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The American-registered team heads into the “Queen of the Classics” with 2015 winner John Degenkolb and versatile Jasper Stuyven as designated team leaders. Despite his stunning result in his De Ronde debut, Pedersen, 22, has no complaints about playing third fiddle to his teammates on Sunday.
“At the start in Paris-Roubaix, I will feel exactly the same way as last Sunday at the start. We are still here with two leaders, John and Jasper, and my role will be exactly the same as it was in the Tour of Flanders,” he said at Trek’s pre-Roubaix media event. “For sure, my second place last week gives me some more confidence for Paris-Roubaix, but in the end, the feeling will be the same.”
Owing to his victory at the race three years ago, Degenkolb starts as the team’s most accomplished rider for Roubaix. The German has struggled to return to that form since a serious training crash in 2016, however, and has also dealt with illness the past several months.
That has left Trek taking a more open approach this classics season. Degenkolb is still a big threat at Roubaix, but the team does not need to put all its eggs in that basket.
Stuyven, who won Kuurne-Brussels-Kuurne in 2016, brings a diverse skill set to the squad. He’s got a strong motor on the cobblestones but also packs a decent finishing kick. So far, he hasn’t been able to convert those talents into a WorldTour classics win, but the Fleming has been nothing if not consistent so far this spring.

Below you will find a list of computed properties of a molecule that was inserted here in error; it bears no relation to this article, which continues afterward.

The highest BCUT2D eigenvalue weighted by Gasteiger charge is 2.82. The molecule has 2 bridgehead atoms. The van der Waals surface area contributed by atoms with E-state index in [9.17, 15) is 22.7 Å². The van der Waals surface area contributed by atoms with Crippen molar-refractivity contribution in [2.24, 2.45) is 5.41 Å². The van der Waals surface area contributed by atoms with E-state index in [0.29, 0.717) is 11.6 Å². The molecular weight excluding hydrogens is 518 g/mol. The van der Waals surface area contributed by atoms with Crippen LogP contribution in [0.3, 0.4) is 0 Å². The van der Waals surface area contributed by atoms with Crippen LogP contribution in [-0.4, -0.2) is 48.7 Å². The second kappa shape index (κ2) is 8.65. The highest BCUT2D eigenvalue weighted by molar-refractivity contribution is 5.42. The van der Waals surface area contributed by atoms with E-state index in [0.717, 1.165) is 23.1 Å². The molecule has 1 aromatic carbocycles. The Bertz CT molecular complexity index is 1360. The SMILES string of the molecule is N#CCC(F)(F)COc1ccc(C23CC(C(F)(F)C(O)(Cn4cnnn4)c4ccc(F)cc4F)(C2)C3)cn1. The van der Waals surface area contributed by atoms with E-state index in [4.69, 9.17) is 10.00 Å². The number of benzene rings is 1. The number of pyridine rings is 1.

Of course, he’d trade consistency for a monumental podium if the opportunity presented itself.
“Since Milano-Sanremo, I have finished in the top 10 of every race, between spot five and 10. I keep the same confidence for Sunday that I built up from the start of the classics,” he said.
“We raced as a team in a perfect way last Sunday and we will do so again this Sunday. Having this as a little extra and knowing that Roubaix suits me even better, will be what it takes to make it to the top five instead of finishing between spot five and 10.”
Pedersen makes for a handy lieutenant — and no matter what he says ahead of the race, he’ll be a threat to go long on the French cobbles. The Danish up-and-comer may be a fresh face in the northern classics, but his engine has been on display in time trials for a few years already.
He managed to finish on the podium in Flanders in his debut. Who knows what he can pull off in his second career start at Paris-Roubaix?
Sports director Dirk Demol, who celebrates the 30th anniversary of his own Paris-Roubaix victory this year, said that the best is yet to come for Trek, with the Roubaix pavé a more suitable match for his riders’ skills than the hellingen of Flanders.
He has Degenkolb for a bigger sprint, an in-form Stuyven to jump into a late attack and outgun any fellow escapees in the velodrome, and Pedersen as a wild card.
“We’ve been in the top 10 in every race so far in Belgium. We are just missing the victory,” he said. “In my mind, our strongest performance will be at Roubaix. Our seven riders are a strong team, and they are made better for Roubaix than even Flanders. I am confident that we can make a good performance there.”
Trek has yet to come close to the classics success the squad enjoyed during the Fabian Cancellara years, but Demol has reasons to be bullish on his team’s chances, and not just for this Sunday.
Degenkolb has yet to turn 30, Stuyven is 25, and Pedersen is just 22. The future looks promising. Considering the consistent strength the team has shown so far this year, however, it’s not outside the realm of possibility on Sunday that Trek claims its first top-tier spring one-day since Spartacus himself claimed a third Flanders title in 2014.